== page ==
HARTFORD, CT — A young labor organizer pulled off a surprisingly strong show of support in her bid for lieutenant governor, spurred on in no small part by a New Haven politician’s emotional endorsement of her candidacy.
During Saturday’s state Democratic Party nominating convention at the Connecticut Convention Center in Hartford, Eva Bermudez Zimmerman received nearly 40 percent of the delegate vote in her challenge to frontrunner Susan Bysiewicz for the party’s nomination of a lieutenant governor candidate. Before the vote, she received an impassioned second to her nomination by New Haven State Sen. Gary Winfield. New Haven delegates ultimately gave 86 out of their 100 votes to Bermudez Zimmerman.
Bermudez Zimmerman, a 30-year-old labor organizer with the Service Employees International Union (SEIU) in Newtown, garnered a total of 758 delegate votes. The Hartford-born Puerto Rican received more than 15 percent of the vote and has therefore qualified for the August Democratic Party primary.
Bysiewicz, a former state representative from Middletown and a former secretary of the state who dropped her bid for governor earlier this month to join gubernatorial candidate Ned Lamont as his lieutenant governor teammate, earned 1,123 delegate votes, or 59 percent of the total vote. Charles Stallworth, a third candidate for lieutenant governor who is a minister from Bridgeport, received only 22 votes, or 1.16 percent.
Bermudez Zimmerman, who opened an exploratory campaign for secretary of the state in February before switching to the lieutenant governor’s race several weeks later, received a swell of support from New Haven politicos hungry for a more diverse ticket after Lamont chose Bysiewicz, who is white, as his running mate.
Winfield, in particular, voiced his concerns in the days and hours before the convention about the dissonance between the party’s verbal commitment to diversity and its failure to nominate people of color at the top of the ticket.
At Saturday’s convention, New Haven delegates gave eight votes to Bysiewicz and five to Stallworth. One delegate abstained.
Bermudez Zimmerman has promised to represent the youth, diversity, and working-class family interests so central to party rhetoric. If elected, she promised to be a gadfly in the governor’s mansion, constantly reminding him that the state budget cannot be balanced on the backs of working families.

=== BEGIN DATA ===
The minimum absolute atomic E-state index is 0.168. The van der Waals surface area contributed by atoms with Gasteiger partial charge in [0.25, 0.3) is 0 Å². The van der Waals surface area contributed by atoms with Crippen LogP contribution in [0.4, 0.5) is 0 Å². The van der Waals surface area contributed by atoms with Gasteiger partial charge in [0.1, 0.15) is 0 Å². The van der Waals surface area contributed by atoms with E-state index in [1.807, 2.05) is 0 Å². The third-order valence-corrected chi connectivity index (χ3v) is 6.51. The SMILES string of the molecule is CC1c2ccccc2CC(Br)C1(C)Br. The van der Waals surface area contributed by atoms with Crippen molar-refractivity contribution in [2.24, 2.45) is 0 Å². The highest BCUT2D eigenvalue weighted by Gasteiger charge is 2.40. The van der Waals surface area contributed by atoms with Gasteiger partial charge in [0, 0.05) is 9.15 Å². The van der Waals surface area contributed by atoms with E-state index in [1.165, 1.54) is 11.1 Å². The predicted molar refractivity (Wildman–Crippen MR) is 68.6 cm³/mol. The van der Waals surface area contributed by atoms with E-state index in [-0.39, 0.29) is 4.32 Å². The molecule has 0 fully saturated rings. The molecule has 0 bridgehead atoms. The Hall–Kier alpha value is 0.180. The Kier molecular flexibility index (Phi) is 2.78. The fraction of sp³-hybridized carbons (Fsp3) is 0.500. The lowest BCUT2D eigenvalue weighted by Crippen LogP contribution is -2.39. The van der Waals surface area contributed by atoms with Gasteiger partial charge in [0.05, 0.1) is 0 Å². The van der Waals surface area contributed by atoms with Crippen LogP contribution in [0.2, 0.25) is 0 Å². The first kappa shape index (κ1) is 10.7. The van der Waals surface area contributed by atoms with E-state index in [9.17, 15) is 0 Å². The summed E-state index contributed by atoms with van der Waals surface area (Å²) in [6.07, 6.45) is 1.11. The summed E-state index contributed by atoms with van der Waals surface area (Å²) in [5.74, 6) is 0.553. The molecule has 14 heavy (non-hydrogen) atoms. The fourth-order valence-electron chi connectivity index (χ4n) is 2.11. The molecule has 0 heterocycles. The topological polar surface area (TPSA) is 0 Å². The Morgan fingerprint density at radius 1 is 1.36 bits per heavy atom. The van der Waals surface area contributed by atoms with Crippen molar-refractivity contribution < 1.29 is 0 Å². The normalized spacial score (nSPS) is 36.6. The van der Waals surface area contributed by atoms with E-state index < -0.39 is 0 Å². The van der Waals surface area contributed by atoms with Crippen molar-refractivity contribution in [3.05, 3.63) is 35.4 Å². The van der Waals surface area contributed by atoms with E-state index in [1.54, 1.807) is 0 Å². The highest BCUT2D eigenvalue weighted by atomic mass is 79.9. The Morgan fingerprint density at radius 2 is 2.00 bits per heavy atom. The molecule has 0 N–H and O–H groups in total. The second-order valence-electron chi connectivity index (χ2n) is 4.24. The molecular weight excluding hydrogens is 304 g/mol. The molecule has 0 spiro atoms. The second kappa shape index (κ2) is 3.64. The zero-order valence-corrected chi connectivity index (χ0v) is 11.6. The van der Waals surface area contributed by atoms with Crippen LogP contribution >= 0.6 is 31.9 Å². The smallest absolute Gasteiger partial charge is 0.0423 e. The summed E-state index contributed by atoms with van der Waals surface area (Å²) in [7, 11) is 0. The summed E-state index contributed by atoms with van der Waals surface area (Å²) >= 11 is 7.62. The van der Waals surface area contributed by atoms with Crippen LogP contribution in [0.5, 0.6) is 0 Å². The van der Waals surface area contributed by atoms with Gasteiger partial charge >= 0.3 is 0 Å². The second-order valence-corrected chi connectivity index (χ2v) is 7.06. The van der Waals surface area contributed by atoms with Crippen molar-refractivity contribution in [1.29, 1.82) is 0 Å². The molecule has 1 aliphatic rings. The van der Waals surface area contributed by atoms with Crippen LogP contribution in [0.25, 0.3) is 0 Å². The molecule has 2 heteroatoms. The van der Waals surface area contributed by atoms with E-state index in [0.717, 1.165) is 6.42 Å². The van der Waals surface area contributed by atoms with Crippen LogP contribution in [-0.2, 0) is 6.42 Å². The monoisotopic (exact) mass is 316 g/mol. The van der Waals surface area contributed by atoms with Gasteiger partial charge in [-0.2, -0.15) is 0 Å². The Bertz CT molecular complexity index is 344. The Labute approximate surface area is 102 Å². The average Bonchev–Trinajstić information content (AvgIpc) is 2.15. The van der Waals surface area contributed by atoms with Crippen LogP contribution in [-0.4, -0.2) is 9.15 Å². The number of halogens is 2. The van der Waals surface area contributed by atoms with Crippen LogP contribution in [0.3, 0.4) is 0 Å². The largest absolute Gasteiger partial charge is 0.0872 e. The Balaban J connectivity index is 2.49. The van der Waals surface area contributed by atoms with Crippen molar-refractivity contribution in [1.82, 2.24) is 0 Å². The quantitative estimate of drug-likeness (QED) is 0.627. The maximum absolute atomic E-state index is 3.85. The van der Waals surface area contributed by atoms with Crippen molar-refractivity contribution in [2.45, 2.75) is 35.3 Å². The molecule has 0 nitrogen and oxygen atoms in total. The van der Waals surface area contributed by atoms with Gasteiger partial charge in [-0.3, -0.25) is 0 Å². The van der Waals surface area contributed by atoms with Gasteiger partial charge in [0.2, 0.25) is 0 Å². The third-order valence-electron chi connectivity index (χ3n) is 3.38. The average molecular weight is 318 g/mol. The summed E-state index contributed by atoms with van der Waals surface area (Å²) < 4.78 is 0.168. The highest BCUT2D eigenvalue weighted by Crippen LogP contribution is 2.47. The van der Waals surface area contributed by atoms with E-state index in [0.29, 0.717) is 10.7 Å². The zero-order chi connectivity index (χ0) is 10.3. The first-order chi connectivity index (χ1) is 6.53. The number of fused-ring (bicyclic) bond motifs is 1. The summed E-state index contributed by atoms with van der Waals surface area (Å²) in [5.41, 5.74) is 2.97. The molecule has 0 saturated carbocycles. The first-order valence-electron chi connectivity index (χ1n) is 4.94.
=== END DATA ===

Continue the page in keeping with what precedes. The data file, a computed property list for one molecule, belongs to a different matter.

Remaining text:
“I’m young,” Zimmerman Bermudez told the Independent after the vote. “I have energy, and I have also spent the past decade organizing around progressive issues.” She said that she was proud to represent millennials and diverse groups on the ticket.
In her acceptance speech for the party’s endorsement, Bysiewicz also referenced the importance of upholding diversity as a core value of the party, particularly in the face of a Republican Party that she said was more committed to corruption, cronyism, conservatism, injustice, and entrenched inequality than raising the quality of life for everyone in the state.
“We need a strong, unified, diverse ticket,” she said.
Although Bermudez Zimmerman did not address the convention from the stage as she did not win the party endorsement, she did receive one of the more talked about speeches at the convention as delivered by Winfield in his seconding of her nomination.
“Who we are is as important as anything else in this party,” Winfield said to start.
He said that his wife recently gave birth to twins, and that he wanted to help create a political reality for those “two little black kids” in which they could aspire to the highest reaches of government not just because people say so, but because they see people who look like them actually in those roles.
With tears streaming down his face, he recalled how he and his first wife scraped by during his six-year stint in the U.S. Navy. She was attending law school. He recalled the jars of pennies, dimes and quarters that he carefully collected each week to make sure they had enough money to pay for the bare necessities. When he had collected $60, he said, he could breathe a small sigh of relief, at least for a week.
Bermudez Zimmerman, he said, knew the crunch that working-class families feel to pay for a roof over one’s head and food on the table. He recognized that she is young, but commended her for her years of connecting with and understanding the challenges faced by working families through her work as a union organizer.
“When I went up on stage,” Winfield said after his speech, “I knew I was going to put my whole self into it.”
He said it was time for the state party to match its reality with its rhetoric. He said he had spoken to a number of people at the convention who had arrived planning to vote for Bysiewicz and left voting for Bermudez Zimmerman.
Bermudez Zimmerman received an additional rousing second to her nomination from Norma Rodriguez-Reyes, the New Haven-based publisher of the Spanish-language weekly, La Voz Hispana. Rodriguez-Reyes also singled out the significance of nominating Bermudez Zimmerman to serve as the party’s first-ever Hispanic statewide candidate.
“Eva is a woman,” Rodriguez-Reyes said. “She is a millennial. She is a union organizer. Most importantly, she is a qualified Latina woman.”
Rodriguez-Reyes said when she ran for secretary of the state back in 2006, she called on the party to include a Hispanic nominee on the statewide ticket. On Saturday afternoon, over a decade later, she echoed that same sentiment.
“We have been very loyal to the party,” she said. “And we will continue to be. But we need to be included.”